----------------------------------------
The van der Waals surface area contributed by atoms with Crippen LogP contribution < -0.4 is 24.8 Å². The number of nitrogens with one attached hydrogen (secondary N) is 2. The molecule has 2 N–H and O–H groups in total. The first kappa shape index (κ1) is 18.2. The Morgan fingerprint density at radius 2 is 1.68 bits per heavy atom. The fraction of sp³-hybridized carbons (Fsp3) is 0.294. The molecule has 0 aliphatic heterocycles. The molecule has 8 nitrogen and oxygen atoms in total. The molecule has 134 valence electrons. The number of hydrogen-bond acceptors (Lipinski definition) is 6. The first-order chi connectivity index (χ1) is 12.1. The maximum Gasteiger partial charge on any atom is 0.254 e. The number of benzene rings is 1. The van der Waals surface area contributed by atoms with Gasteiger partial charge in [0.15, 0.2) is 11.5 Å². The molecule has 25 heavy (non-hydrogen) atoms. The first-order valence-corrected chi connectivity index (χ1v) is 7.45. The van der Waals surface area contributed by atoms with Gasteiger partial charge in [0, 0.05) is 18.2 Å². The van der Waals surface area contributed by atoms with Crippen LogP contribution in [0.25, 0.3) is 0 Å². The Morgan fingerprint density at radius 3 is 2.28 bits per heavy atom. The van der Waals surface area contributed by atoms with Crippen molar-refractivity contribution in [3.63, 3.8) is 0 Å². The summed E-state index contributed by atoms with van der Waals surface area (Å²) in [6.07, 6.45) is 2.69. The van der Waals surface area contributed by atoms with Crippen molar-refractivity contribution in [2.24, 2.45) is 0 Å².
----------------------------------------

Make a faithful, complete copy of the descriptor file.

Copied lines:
The van der Waals surface area contributed by atoms with Crippen LogP contribution < -0.4 is 24.8 Å². The number of nitrogens with one attached hydrogen (secondary N) is 2. The molecule has 2 N–H and O–H groups in total. The first kappa shape index (κ1) is 18.2. The Morgan fingerprint density at radius 2 is 1.68 bits per heavy atom. The fraction of sp³-hybridized carbons (Fsp3) is 0.294. The molecule has 0 aliphatic heterocycles. The molecule has 8 nitrogen and oxygen atoms in total. The molecule has 134 valence electrons. The number of hydrogen-bond acceptors (Lipinski definition) is 6. The first-order chi connectivity index (χ1) is 12.1. The maximum Gasteiger partial charge on any atom is 0.254 e. The number of benzene rings is 1. The van der Waals surface area contributed by atoms with Gasteiger partial charge in [0.15, 0.2) is 11.5 Å². The molecule has 25 heavy (non-hydrogen) atoms. The first-order valence-corrected chi connectivity index (χ1v) is 7.45. The van der Waals surface area contributed by atoms with Gasteiger partial charge in [0, 0.05) is 18.2 Å². The van der Waals surface area contributed by atoms with Crippen LogP contribution in [0.25, 0.3) is 0 Å². The Morgan fingerprint density at radius 3 is 2.28 bits per heavy atom. The van der Waals surface area contributed by atoms with Crippen molar-refractivity contribution in [3.63, 3.8) is 0 Å². The summed E-state index contributed by atoms with van der Waals surface area (Å²) in [6.07, 6.45) is 2.69. The van der Waals surface area contributed by atoms with Crippen molar-refractivity contribution in [2.24, 2.45) is 0 Å².